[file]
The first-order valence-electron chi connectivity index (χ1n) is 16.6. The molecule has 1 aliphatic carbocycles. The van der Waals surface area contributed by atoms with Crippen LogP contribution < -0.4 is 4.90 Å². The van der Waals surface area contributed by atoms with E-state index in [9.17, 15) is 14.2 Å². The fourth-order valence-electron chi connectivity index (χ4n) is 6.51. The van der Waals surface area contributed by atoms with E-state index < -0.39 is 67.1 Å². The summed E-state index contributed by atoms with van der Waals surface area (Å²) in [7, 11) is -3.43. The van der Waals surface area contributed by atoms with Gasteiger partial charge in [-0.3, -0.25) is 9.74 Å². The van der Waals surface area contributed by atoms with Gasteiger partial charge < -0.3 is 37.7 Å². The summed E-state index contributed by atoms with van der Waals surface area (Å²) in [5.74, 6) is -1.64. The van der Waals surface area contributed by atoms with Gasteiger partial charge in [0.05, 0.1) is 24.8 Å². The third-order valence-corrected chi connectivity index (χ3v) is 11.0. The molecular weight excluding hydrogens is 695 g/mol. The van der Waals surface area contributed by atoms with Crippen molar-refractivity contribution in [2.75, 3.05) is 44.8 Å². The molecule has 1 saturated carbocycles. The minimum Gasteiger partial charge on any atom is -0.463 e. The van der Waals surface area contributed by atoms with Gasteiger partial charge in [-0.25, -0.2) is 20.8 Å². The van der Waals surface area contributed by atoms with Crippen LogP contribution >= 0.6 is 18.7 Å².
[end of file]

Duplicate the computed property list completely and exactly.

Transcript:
The first-order valence-electron chi connectivity index (χ1n) is 16.6. The molecule has 1 aliphatic carbocycles. The van der Waals surface area contributed by atoms with Crippen LogP contribution < -0.4 is 4.90 Å². The van der Waals surface area contributed by atoms with E-state index in [9.17, 15) is 14.2 Å². The fourth-order valence-electron chi connectivity index (χ4n) is 6.51. The van der Waals surface area contributed by atoms with E-state index < -0.39 is 67.1 Å². The summed E-state index contributed by atoms with van der Waals surface area (Å²) in [7, 11) is -3.43. The van der Waals surface area contributed by atoms with Gasteiger partial charge in [-0.3, -0.25) is 9.74 Å². The van der Waals surface area contributed by atoms with Gasteiger partial charge < -0.3 is 37.7 Å². The summed E-state index contributed by atoms with van der Waals surface area (Å²) in [5.74, 6) is -1.64. The van der Waals surface area contributed by atoms with Gasteiger partial charge in [0.05, 0.1) is 24.8 Å². The third-order valence-corrected chi connectivity index (χ3v) is 11.0. The molecular weight excluding hydrogens is 695 g/mol. The van der Waals surface area contributed by atoms with Crippen molar-refractivity contribution in [2.75, 3.05) is 44.8 Å². The molecule has 1 saturated carbocycles. The minimum Gasteiger partial charge on any atom is -0.463 e. The van der Waals surface area contributed by atoms with Gasteiger partial charge in [-0.25, -0.2) is 20.8 Å². The van der Waals surface area contributed by atoms with Crippen LogP contribution >= 0.6 is 18.7 Å².